And it was compounded by the allegory at play. Bo’s departure from her rural town, the rumors and the unease of her peers and her mother’s vitriol. They were all Lost Girl‘s reflection of a queer woman returning to the town and family that rejected her–only Bo’s parents didn’t have a problem with her homosexuality. They had a problem with her sexuality.

I had a problem with Kenzi pairing that hair with that dress.

I had a problem with Kenzi pairing that hair with that dress.

The allegory’s strength waned as the story continued and the parallels became more painfully (and laboriously) overt. It was best early on when Lauren made her single appearance, and taking a page from Arizona Robbins, encouraged her bisexual brunette lover to have patience with the family that hated her. What on earth is up with blond tv lesbians? Between Lauren, Arizona and Pretty Little Liar‘s Samara these ladies be positively saintly. If you’re ever in a situation where you have to debate a room full of bigots and the first ones to lose their tempers DIE then you want a blond tv lesbian on your team because that woman is going to get serene on everyone’s ass and then encourage a little hugging.

I guess that wouldn’t be too bad. After the gut punch of the last ten minutes of this episode I could use a hug.


  • Hey look. A show with an adoptive mom who was kind of a jerk and awful but is still treated as the mother by EVERYONE. Once Upon A Time take note. That’s how you show a difficult family like without delegitimizing adoption.
  • Lauren made a single appearance but she was totally adorable and tried to cheer Bo up with science. Like Trick I’m pretty sure this relationship is doomed to fail (unless chica goes and gets immortal or something) but I will wallow in the gooey good feelings while it lasts.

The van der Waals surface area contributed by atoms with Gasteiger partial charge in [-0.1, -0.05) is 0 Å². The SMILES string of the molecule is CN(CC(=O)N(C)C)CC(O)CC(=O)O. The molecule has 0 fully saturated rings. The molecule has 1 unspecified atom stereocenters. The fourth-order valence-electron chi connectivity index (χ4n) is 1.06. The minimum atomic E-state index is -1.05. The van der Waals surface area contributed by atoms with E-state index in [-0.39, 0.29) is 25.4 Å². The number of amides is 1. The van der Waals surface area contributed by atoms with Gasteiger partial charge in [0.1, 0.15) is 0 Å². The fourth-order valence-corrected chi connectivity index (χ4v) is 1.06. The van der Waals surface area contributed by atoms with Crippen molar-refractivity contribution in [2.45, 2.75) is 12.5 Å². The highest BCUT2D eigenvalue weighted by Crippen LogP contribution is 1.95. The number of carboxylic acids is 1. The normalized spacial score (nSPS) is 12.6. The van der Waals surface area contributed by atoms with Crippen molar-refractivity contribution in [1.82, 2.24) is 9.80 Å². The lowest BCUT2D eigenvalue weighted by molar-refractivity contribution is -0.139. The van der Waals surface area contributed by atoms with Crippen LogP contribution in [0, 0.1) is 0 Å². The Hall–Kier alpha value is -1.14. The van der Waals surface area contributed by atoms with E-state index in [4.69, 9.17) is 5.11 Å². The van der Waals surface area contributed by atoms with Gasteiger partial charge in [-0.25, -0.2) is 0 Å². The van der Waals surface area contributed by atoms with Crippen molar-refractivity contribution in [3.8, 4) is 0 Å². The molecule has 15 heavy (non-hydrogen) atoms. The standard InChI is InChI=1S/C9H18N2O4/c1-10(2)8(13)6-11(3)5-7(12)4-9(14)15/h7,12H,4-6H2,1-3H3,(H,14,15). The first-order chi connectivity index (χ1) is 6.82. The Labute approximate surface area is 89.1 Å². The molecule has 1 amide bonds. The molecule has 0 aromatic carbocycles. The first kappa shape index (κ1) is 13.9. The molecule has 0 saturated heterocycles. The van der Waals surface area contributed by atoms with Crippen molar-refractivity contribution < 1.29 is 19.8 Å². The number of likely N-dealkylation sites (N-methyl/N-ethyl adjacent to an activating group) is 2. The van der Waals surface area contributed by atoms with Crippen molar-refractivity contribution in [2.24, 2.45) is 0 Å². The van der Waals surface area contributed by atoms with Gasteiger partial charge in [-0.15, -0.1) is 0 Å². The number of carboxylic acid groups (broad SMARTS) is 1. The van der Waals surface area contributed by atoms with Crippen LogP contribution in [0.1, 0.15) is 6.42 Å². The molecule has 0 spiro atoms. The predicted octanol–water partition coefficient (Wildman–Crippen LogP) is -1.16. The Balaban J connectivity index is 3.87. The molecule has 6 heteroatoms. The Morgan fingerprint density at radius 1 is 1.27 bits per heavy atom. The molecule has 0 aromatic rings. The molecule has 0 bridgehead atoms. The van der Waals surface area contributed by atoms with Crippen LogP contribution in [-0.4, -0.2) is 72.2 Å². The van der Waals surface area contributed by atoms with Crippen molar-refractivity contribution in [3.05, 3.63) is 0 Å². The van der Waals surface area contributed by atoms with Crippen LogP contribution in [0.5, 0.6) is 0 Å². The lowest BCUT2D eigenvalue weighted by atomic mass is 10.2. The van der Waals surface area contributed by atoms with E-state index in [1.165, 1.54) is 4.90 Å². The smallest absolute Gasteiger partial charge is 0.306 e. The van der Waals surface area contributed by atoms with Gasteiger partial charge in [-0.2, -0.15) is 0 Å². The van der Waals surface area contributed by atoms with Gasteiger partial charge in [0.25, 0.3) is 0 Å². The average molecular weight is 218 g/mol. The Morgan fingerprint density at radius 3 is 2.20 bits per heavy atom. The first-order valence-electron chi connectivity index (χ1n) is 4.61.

• Trick figures out Dyson has his groove back and in the process reminds us that he’s a centuries old fae who views humans as inferior. Side-eyeing you hardcore Grandpa.
  • His “I love this bossy chick” thing came out of NOWHERE.
  • Dyson is being super noble, and Bo wants to know what the hell went down with the norn which means the love triangle is about to kick into high gear, and just in time for the last five episodes of the season!
  • A rattled Kenzi is a disturbing to me Kenzi, yet damned if Solo didn’t act the hell out of the moment Bo called Kenzi on using humor to deflect. Stop being so true to life show!
  • Kenzi desperately needed to hear Bo talk to her mother. Girl was needing some affirmation and as open as she is she’s got a big sore spot that the kitsune worried something fierce.
  • The hate this episode had for the rural population of indiscriminate North America made me a little ragey. Smart, gracious, wonderful tolerant people DO live in rural areas, even in the rural Southern United States you were pretending the travelled to. Shaaaaame show.
  • Seriously. Shaaaame.
  • I’m from a rural Southern United States area. Or did you guess that?
  • Bo was called Beth and was the Cherry Queen. There’s some virgin joke involving Queen Elizabeth in there somewhere.
  • The Beth shrine was wonderful and also hilarious for baby pictures of Anna Silk.
  • Next Week: Bo and Tamsin wander around with cowboys and make out or something. I don’t know. I saw that sentence and realized I didn’t care because YES.